Find Used and Reconditioned Daewoo Gearboxes | Breakeryard

Used Daewoo Gearboxes

All used Daewoo Gearboxes listed on Breakeryard.com are tested, original (OEM) manufacturer parts and come with a 14 day money back guarantee. Breakeryard.com list used car parts for Daewoo are from premium breaker yards from across the UK, saving you up to 80% compared to main dealer prices.

About Gearboxes

The job of the car's transmission system is to transmit the power made in the engine to the wheels of the car and consists of the clutch, gearbox, drive shaft, universal joints, rear axle and wheel. There are two types of gearbox transmission; manual and automatic. 

The Daewoo <model> manual transmission gearbox comes into play by enabling the driver to select the right gear for the speed the car is travelling at, ensuring the engine can function as efficiently as possible. In a manual transmission gearbox the driver controls the gears manually by releasing the accelerator pedal whilst pressing the clutch foot pedal and engaging the correct gear for the driving conditions and speed. Then the clutch is released and pressure reapplied on the accelerator. The correct gear is selected by hand, using a gear stick, which operates the gear linkage (a series of levers and rods) enabling the correct gear to be engaged. A driver of a car with a manual gearbox can normally select from between four to six forward gears, one reverse gear and neutral position. The Daewoo <model> manual transmission gearbox is normally attached by bolts to the back of the engine, next to the clutch. The Daewoo <model> manual transmission gearbox tends to be more fuel efficient than automatic or continuously variable gearbox transmissions. 

On the other hand, the Daewoo <model> automatic transmission uses both a mechanical and a hydraulic system to change the gears in the car automatically. The Daewoo <model> automatic transmission gearbox is attached to a torque converter which fixes directly to the engine of the car. The Daewoo <model> automatic transmission gearbox comes into play when the driver applies or releases pressure on the accelerator, by automatically selecting and changing the gears for the driver. The Daewoo <model> automatic transmission gearbox selects the right gear for the speed the car is travelling at, adjusting the speed of the car accordingly, whilst ensuring the engine can function as efficiently as possible. This all enables the driver to concentrate on driving without needing to manually change the gears. Generally automatic transmissions have 4 gears consisting of drive, first gear, second gear, park, reverse and neutral.  The Daewoo <model> automatic transmission gearbox tends to be less fuel efficient than a manual transmission gearbox but offers the driver a smooth ride and the ease of not having to change gears manually.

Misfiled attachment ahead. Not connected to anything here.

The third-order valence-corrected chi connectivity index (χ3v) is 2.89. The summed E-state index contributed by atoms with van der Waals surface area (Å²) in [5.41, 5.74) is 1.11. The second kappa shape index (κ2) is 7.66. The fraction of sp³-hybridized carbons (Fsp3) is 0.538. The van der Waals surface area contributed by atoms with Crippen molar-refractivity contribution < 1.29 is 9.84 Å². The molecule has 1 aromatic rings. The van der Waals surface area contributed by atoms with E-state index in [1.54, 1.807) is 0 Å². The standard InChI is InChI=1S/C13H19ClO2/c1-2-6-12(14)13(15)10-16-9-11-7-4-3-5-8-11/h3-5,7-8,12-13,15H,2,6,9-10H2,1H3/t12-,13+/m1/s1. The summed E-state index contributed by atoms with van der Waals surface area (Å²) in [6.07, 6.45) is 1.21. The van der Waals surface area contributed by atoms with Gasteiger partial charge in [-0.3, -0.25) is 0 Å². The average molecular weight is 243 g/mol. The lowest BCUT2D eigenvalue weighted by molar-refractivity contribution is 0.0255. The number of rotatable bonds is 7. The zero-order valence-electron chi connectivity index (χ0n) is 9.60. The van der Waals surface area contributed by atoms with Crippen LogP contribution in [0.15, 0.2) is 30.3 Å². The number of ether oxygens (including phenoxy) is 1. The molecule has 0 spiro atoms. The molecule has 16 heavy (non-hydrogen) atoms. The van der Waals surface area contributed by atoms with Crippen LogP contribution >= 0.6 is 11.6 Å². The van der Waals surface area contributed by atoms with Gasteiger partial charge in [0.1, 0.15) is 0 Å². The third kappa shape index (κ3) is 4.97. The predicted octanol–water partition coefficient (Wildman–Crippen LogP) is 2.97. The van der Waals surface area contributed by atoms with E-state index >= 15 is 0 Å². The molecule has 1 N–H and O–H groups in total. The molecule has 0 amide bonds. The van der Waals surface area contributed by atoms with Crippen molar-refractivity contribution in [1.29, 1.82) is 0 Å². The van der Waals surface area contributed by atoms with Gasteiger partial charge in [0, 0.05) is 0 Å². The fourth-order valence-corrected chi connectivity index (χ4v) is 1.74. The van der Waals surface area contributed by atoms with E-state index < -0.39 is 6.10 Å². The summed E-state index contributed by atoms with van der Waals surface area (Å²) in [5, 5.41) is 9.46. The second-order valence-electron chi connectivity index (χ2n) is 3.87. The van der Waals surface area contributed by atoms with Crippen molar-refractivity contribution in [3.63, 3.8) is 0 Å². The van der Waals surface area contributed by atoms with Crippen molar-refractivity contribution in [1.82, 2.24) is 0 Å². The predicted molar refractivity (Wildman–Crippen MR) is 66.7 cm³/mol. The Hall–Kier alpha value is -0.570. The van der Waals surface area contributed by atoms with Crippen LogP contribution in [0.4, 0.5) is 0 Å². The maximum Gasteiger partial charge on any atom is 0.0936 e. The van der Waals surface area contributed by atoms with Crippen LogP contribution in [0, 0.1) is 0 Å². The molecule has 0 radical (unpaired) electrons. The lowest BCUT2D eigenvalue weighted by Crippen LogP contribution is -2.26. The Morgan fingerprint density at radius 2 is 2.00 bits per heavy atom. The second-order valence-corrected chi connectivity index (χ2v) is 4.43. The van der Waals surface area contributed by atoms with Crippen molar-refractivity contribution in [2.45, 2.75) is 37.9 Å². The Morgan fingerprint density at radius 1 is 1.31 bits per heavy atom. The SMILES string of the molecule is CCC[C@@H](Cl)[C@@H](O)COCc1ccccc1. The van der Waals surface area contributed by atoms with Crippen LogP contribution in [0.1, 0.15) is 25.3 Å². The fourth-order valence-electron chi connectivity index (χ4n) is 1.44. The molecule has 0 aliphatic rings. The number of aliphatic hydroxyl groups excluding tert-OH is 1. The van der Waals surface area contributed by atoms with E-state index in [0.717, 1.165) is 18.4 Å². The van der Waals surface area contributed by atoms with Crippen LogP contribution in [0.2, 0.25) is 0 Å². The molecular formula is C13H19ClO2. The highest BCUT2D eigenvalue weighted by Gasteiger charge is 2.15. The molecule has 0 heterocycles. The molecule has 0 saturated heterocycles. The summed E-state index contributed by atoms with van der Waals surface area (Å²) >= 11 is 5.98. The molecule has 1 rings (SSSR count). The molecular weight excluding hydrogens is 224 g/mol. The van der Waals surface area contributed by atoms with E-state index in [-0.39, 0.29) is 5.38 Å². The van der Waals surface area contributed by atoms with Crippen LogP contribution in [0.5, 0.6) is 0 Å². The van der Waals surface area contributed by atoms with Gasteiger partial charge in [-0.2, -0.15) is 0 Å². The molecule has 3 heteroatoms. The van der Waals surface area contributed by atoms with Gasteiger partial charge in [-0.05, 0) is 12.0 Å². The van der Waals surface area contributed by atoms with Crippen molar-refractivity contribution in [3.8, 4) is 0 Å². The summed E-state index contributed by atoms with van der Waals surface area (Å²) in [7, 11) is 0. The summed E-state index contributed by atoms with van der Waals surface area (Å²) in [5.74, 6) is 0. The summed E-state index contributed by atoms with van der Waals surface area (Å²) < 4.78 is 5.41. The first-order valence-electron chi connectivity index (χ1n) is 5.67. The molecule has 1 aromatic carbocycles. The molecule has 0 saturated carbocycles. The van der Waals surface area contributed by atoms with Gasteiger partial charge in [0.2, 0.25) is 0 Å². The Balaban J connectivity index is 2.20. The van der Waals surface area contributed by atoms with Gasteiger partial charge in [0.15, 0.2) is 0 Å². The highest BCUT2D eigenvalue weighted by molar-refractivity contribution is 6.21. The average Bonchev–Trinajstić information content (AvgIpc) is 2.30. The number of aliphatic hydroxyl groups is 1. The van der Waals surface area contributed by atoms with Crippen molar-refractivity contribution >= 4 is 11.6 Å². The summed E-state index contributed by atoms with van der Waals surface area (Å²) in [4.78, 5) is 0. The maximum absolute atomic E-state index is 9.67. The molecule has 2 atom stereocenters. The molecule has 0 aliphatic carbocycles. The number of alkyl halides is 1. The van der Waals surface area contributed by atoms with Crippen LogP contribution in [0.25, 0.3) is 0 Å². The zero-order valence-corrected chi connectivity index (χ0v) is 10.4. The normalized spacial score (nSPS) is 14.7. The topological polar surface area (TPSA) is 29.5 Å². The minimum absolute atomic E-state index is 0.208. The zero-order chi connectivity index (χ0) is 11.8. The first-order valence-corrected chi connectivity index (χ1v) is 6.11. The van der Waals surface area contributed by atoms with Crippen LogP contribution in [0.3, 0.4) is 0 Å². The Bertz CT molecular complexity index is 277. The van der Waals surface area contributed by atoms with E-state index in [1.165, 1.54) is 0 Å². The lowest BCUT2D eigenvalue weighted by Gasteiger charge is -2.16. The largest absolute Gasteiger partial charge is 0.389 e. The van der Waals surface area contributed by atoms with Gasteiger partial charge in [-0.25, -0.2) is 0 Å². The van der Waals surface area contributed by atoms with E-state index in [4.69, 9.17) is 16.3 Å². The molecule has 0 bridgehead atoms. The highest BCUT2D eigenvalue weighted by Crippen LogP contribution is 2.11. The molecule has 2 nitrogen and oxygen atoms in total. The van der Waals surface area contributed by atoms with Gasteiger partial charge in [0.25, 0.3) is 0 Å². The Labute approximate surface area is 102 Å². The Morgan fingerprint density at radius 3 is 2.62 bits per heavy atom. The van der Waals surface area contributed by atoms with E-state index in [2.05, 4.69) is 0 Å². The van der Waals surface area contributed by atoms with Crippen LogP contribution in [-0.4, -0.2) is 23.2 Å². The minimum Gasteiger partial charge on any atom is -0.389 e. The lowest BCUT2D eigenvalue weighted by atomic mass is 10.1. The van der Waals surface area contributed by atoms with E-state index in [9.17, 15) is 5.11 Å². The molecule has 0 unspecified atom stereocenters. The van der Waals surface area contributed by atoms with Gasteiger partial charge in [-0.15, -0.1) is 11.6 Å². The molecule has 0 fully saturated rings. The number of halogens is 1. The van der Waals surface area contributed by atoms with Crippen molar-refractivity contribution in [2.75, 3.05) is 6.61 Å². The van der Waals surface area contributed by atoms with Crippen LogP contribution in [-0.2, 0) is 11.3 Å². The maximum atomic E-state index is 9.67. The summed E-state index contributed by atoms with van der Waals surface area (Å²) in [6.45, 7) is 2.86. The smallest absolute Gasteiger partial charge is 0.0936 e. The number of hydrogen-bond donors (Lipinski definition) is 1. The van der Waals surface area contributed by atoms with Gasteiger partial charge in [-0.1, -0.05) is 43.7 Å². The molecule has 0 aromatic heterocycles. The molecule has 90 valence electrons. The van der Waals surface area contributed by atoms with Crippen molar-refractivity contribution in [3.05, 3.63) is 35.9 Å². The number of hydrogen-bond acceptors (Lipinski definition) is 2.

The gearbox transmission, although built to last and easy to maintain with proper care and attention, will over time need replacing due to damage caused by heat and friction. In a manual gearbox transmission, careless driving, such as choosing the wrong gear by mistake, can speed up wear and tear and cause damage to the gearbox transmission. If you are experiencing problems when changing gear, it is important to get your car's transmission system looked at by a professional and you may need to replace the Daewoo <model> gearbox transmission. 
 

Daewoo trivia

  • Although Daewoo hasn't been featured in as many films as other makes, they do have a memorable appearance in the comedy Pineapple Express with Seth Rogen. The lemon-yellow Daewoo was used in place of the intended Ford Fiesta, and the scene features one of the main characters cheering, "You just got killed by a Daewoo Lanos!"
  • The best-selling Daewoo car is the Matiz. This design, based on the 1992 concept car, the Lucciola, was hoped to replace the popularity of the Fiat Cinquecento. It didn't quite do that, but it was Daewoo's bestseller for four years.
  • Daewoo translates to 'Great Universe', and the company reputedly cost less than £20k to set up.
  • The British public was one of the markets where Daewoo did particularly well. The low prices were clearly appealing, and the new approach to sales was unique enough to stand out. By the end of 1996, Daewoo had managed to secure a 1% share of the UK's new car market.
  • It's not a unique idea, but Daewoo took a big risk by not having their own franchised dealers. Throw in the fact that their prices were incredibly transparent, and it starts to become a mystery as to why Daewoo never made the impact they hoped for.